How Do I Become an Assistant Professor?

Tara Barnett

An assistant professor is an academic professional who is on the path to becoming a tenured professor at a school. To become an assistant professor, you first need all the qualifications required to teach at the college level, which typically means that you need a PhD, although there are some exceptions in the arts. Next, you need to apply for and obtain a position as an assistant professor. This position, however, is usually only a temporary step toward the larger goal of becoming a full professor or other advanced instructor. As such, you should likely aim for a job that offers more prospects than simply becoming an assistant professor.

A Ph.D. is generally required to become an assistant professor.
A Ph.D. is generally required to become an assistant professor.

The first thing to do in order to become an assistant professor is to obtain appropriate qualifications. A doctoral degree is required for teaching and obtaining this degree can take many years. For a person who wants to become an assistant professor, obtaining strong recommendations and building good networks of potential employers during school can be extremely advantageous when looking for a job. Graduate students should take every opportunity to show future employers that they are valuable not only for their teaching capabilities but for their research skills as well.

Assistant professors might substitute in for other professors and give a guest lecture.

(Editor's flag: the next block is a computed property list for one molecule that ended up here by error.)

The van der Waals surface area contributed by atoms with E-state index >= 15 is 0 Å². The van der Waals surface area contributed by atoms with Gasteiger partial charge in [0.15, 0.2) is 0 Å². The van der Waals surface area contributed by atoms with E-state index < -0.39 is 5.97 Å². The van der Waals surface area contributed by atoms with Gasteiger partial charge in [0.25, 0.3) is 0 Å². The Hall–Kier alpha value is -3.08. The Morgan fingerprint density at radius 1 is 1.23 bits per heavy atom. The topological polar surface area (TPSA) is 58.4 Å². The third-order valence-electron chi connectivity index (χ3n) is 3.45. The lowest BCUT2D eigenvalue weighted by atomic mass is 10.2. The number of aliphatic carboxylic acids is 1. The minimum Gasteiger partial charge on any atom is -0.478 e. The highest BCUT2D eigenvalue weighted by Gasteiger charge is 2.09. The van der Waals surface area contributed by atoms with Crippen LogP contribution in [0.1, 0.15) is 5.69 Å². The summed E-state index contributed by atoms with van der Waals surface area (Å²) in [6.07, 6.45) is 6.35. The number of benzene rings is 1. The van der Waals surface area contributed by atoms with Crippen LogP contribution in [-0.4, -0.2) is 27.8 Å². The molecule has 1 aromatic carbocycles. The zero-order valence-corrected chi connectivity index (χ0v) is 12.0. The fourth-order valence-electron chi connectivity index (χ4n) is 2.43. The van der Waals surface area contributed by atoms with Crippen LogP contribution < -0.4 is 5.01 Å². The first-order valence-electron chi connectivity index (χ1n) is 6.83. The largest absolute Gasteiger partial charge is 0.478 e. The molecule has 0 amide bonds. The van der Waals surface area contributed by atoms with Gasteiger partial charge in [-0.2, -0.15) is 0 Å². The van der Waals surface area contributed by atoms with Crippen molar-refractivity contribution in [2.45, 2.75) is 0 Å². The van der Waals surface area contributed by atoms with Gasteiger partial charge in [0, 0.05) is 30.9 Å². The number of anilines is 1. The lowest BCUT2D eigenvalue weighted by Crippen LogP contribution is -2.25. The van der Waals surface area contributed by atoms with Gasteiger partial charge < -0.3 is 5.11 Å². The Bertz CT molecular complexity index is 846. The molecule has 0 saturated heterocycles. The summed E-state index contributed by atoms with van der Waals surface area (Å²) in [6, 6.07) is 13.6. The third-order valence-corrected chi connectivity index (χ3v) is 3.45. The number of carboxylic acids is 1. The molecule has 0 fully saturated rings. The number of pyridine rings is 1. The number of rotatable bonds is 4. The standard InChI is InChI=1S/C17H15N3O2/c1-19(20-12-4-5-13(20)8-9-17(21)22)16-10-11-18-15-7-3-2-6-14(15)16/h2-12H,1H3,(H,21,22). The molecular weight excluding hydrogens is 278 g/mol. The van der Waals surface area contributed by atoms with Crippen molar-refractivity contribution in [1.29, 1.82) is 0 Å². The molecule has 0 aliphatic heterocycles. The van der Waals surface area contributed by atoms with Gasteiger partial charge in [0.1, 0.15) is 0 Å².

Assistant professors might substitute in for other professors and give a guest lecture.

Once a PhD has been achieved, the next step is to apply for jobs. This is often the most difficult and frustrating part of trying to become an assistant professor because jobs are scarce in many fields. Being willing to relocate can help job prospects immensely, as can getting a degree in a field where competition is less fierce. You may need to take a position at a school you do not intend to teach at for the rest of your life.

One thing to keep in mind when trying to become an assistant professor is that you want to be on a tenure track, even if you are not planning on staying at the school for long. Taking a position as an adjunct professor or lecturer merely shows future employers that you are willing to settle for less than the promise of later employment. Some people may find that taking these positions is a necessity, but whenever possible, it is best to avoid positions that are lower than an assistant professor.

If you manage to obtain multiple job offers from your applications, your final step is to choose which school best suits your future interests. The salary that the school is offering should certainly be considered, but other factors, like workload and research, must be looked at as well. For some people, the prestige of the school may be important, while for others, the location may prevail. Picking a school is not necessarily a lifelong decision, but it is usually best to try and find a place where you will be happy for at least a few years.

Assistant professors are usually on the path toward becoming a tenured professor.
Assistant professors are usually on the path toward becoming a tenured professor.

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